What’s more, you look willfully ignorant. You take pride in not having learned more, and you bizarrely condescend to my increased knowledge which led me away from your beliefs, as though learning were somehow a bad thing. Maybe — JUST MAYBE — if learning new things is inherently destructive to your beliefs, it’s because YOUR BELIEFS ARE WRONG.
I’ll grant that everyone needs critics, but there are good and bad forms of criticism. Criticism which uses evidence and solid argumentation to demonstrate the problems with a particular viewpoint is great. Even if you’re a staunch literal 6-day Creationist, I will at least engage in a bit of discussion, though you and I may disagree about what we actually need to discuss in such a case. By contrast, if you come on here and just start preaching doom to me if I don’t repent, let me introduce you to CTRL-W (protip: it closes the browser tab). I don’t want to hear it, I won’t engage with it, and I will probably make fun of you like I’m doing in this post right now.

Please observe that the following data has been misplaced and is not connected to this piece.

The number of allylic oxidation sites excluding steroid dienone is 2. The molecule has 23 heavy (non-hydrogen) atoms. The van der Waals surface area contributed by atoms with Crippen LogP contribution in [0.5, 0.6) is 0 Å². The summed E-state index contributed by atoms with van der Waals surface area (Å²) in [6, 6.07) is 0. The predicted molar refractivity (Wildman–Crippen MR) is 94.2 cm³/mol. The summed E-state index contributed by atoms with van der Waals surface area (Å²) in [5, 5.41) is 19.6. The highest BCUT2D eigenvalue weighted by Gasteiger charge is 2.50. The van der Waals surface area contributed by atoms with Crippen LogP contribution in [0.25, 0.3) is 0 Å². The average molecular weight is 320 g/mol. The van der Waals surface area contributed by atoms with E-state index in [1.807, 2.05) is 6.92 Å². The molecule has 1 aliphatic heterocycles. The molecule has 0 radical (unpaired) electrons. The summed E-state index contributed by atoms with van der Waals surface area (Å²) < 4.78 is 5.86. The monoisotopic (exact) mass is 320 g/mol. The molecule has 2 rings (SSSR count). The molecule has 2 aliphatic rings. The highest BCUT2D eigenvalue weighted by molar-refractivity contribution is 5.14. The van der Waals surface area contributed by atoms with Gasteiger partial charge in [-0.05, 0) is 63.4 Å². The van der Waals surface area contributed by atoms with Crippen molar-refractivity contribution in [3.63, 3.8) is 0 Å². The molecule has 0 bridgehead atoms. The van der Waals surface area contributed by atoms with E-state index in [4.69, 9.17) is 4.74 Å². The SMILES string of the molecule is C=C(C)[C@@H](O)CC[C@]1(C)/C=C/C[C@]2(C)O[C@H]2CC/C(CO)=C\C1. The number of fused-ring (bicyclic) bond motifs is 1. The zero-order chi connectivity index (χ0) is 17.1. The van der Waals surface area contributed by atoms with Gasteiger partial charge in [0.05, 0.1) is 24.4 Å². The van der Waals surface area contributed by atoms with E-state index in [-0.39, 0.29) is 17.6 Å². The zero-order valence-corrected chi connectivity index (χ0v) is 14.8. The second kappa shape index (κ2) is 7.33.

It might seem mean-spirited to be so dismissive. Well you know what, when you’ve put up with a whole lot of spiritual bullshit, and when you’ve been hurt in profound ways by people who don’t so much hold as wield their beliefs, then a bit of dismissive humor really takes the edge off the pain you feel when others say hurtful things. It’s a good coping strategy that helps me avoid internalizing all the guilt people try to throw on me. And when you’re out here discussing controversial issues as often as I am, people try to throw on a LOT of guilt. So excuse me while I cease caring about your opinion and fawning over your approval.
I know I’m writing in the second person a lot in this post, blaming “you” for this and that. Trust me, even though “you,” the reader, likely aren’t the person I’m talking about (you very well might be, though), it feels so much better to blame “you” than try to concoct strange sentences using gender neutral language which might describe in theory what’s going on. That’s because when I blame “you,” it’s personal. And if you are in that group of people I’m criticizing, I want you to feel my finger pointing out of the monitor at your face. When you insult me by trying to cast doubt on whether I’m really a Christian or whether I ever had the sort of experiences you’re describing, it’s personal, and I want you to feel that — not because I’m spiteful but because you need to feel it. You need to see that what you do hurts.